The Signal examines the proliferation of E-mail storage formats.
The Volokh Conspiracy’s Jonathan Adler doesn’t like the pressure applied to Brandon Eich.
Window on Eurasia has two posts warning that Crimea’s annexation to Russia will destabilize the Russian Federation, one arguing that ethnic minorities and their republics will be put in a state of flux, the other arguing that Russian nationalists will be upset by the concession of so many rights to Crimean Tatars.
D-Brief shares the news that scientists think that Saturn’s moon Enceladus has a subsurface ocean in its southern polar region.
The Dragon’s Gaze links to a remarkable paper claiming that red dwarf stars are exceptionally likely to have a planet in their circumstellar habitable zones.
The Dragon’s Tales links to an other paper on Mars suggesting that world was never very hot, even in its youth.
Eastern Approaches suggests that Poland is approaching the point of relative energy-independence from Russia.
The Financial Times The World blog reports on the failure of a US-subsidized Cuban social networking system.
The Frailest Thing’s Michael Sacasas links to an account of an 1895 conversation between Paul Valéry and a Chinese friend suggesting that Chinese may have had different perspectives on technology than Westerners.
Geocurrents’ Martin Lewis notes Ukrainian regionalism, observing that the Europe-leaning west/centre region has inside it a strongly nationalist Galicia and a regionalist Ruthene-leaning Transcarpathia.
Joe. My. God. points to the story of a Floridian sex offender who tried to burn down the home of a lesbian couple and their eight children just because.
Personal Reflection’s Jim Belshaw explores the origin of the word “bogey” in Australian English to mean swimming hole.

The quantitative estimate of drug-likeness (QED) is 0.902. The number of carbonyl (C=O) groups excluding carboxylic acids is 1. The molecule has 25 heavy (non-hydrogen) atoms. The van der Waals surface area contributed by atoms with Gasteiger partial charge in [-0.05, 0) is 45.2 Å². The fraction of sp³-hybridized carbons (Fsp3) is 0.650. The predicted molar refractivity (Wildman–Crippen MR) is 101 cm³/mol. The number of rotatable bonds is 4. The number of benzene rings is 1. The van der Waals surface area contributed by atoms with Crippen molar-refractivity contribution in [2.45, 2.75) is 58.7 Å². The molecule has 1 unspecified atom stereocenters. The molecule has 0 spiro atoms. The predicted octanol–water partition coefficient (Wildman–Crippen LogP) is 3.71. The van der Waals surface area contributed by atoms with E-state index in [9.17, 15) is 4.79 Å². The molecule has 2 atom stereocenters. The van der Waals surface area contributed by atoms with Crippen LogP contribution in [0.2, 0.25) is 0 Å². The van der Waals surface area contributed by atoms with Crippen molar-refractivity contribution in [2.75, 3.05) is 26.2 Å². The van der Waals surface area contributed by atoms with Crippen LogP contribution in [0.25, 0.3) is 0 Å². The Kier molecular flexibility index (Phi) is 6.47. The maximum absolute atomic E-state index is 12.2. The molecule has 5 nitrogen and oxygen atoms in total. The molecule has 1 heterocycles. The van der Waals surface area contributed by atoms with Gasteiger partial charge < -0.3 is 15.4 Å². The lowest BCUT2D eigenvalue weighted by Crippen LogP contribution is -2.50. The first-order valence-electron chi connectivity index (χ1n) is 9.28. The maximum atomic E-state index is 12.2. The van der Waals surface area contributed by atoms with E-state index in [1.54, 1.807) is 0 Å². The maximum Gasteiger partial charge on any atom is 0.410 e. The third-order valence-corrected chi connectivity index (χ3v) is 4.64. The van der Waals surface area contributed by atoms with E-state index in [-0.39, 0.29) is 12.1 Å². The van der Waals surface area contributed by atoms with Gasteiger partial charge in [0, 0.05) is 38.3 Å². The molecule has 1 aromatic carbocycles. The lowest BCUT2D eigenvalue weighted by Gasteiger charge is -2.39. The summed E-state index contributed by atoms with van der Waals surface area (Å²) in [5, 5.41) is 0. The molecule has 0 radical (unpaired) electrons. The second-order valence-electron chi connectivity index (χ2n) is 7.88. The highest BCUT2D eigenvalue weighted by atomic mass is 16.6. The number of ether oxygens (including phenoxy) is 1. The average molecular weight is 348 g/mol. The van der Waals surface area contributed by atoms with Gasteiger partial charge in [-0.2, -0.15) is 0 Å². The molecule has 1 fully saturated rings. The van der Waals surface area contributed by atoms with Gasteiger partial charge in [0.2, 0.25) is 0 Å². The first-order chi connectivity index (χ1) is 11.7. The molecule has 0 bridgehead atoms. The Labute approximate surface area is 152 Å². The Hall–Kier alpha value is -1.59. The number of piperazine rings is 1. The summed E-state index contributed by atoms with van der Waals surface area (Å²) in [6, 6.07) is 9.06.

The Planetary Society Blog’s Bruce Betts reports on the progress made in the search for planets at Alpha Centauri. (So far, no evidence for Alpha Centauri Bb, but then the technology isn’t sensitive enough to confirm that world’s existence.)
Towleroad reports on the controversy surrounding the recent resignation of former Mozilla Brandon Eich, Andrew Sullivan aligning with left-wingers and Michael Signorile making the point that Eich’s donations to people like Pat Buchanan tipped things over.
Window on Eurasia comments on the successful program of the Kazakhstani government to settle ethnic Kazakhs in the once-Russian-majority north of the country so as to prevent a secession.
At The Dragon’s Tales, Will Baird reports that Sweden and Finland, spooked by Crimea, are now contemplating NATO membership.
On a very different note, The Dragon’s Tales also notes that Saturn’s icy moon Enceladus, with a Europa-like ocean underneath, is perfectly suited for a space mission.
Lawyers, Guns and Money notes that workers are dying on World Cup construction sites in Brazil as well as in Qatar.
At the Planetary Society Blog, Emily Lakdawalla notes the very recent discovery of Kuiper belt object 2013 FY27, big enough to be a dwarf planet.
The Volokh Conspiracy links to a profile of the blog and its blogger in Tablet magazine.
Window on Eurasia has a series of links. One argues that Russia’s weakness not its strength motivated the move into Crimea, another argues that a Russian invasion of Ukraine would be a catastrophe and that the Russian government knows it, another observes Belarus’ alienation from federation with Russia.